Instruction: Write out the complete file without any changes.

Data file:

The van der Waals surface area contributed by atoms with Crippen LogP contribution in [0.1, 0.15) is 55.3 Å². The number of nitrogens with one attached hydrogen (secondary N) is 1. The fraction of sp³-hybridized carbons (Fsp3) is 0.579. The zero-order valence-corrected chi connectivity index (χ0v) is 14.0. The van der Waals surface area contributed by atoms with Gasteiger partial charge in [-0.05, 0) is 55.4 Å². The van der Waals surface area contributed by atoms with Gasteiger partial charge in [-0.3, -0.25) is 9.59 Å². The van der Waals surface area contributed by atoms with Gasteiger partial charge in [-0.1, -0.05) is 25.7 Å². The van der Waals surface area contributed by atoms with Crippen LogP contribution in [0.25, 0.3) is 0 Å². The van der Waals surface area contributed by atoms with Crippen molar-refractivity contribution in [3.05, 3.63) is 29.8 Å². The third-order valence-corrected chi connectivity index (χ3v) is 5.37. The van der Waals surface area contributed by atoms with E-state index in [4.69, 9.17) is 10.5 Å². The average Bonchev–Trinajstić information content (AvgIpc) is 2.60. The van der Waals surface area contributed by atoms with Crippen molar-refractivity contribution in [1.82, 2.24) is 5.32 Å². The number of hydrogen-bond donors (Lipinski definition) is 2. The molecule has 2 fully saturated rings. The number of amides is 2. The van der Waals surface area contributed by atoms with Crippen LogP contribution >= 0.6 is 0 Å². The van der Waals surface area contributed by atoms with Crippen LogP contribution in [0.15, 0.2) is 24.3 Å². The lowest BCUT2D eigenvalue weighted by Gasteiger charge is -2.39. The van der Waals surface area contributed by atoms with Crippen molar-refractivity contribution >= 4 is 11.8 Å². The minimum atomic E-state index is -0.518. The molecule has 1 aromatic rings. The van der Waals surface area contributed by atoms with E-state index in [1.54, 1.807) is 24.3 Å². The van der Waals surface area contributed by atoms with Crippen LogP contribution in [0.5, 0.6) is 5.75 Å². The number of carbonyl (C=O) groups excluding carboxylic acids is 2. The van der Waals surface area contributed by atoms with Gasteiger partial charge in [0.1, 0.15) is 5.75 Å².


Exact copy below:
The van der Waals surface area contributed by atoms with Crippen LogP contribution in [0.1, 0.15) is 55.3 Å². The number of nitrogens with one attached hydrogen (secondary N) is 1. The fraction of sp³-hybridized carbons (Fsp3) is 0.579. The zero-order valence-corrected chi connectivity index (χ0v) is 14.0. The van der Waals surface area contributed by atoms with Gasteiger partial charge in [-0.05, 0) is 55.4 Å². The van der Waals surface area contributed by atoms with Gasteiger partial charge in [-0.3, -0.25) is 9.59 Å². The van der Waals surface area contributed by atoms with Gasteiger partial charge in [-0.1, -0.05) is 25.7 Å². The van der Waals surface area contributed by atoms with Crippen LogP contribution in [0.25, 0.3) is 0 Å². The van der Waals surface area contributed by atoms with Crippen molar-refractivity contribution in [3.05, 3.63) is 29.8 Å². The third-order valence-corrected chi connectivity index (χ3v) is 5.37. The van der Waals surface area contributed by atoms with E-state index in [4.69, 9.17) is 10.5 Å². The average Bonchev–Trinajstić information content (AvgIpc) is 2.60. The van der Waals surface area contributed by atoms with Crippen molar-refractivity contribution in [1.82, 2.24) is 5.32 Å². The number of hydrogen-bond donors (Lipinski definition) is 2. The molecule has 2 fully saturated rings. The number of amides is 2. The van der Waals surface area contributed by atoms with Crippen LogP contribution >= 0.6 is 0 Å². The van der Waals surface area contributed by atoms with Crippen LogP contribution in [0.15, 0.2) is 24.3 Å². The lowest BCUT2D eigenvalue weighted by Gasteiger charge is -2.39. The van der Waals surface area contributed by atoms with Crippen molar-refractivity contribution >= 4 is 11.8 Å². The minimum atomic E-state index is -0.518. The molecule has 1 aromatic rings. The van der Waals surface area contributed by atoms with E-state index in [1.54, 1.807) is 24.3 Å². The van der Waals surface area contributed by atoms with Crippen LogP contribution in [0.5, 0.6) is 5.75 Å². The number of carbonyl (C=O) groups excluding carboxylic acids is 2. The van der Waals surface area contributed by atoms with Gasteiger partial charge in [0.1, 0.15) is 5.75 Å².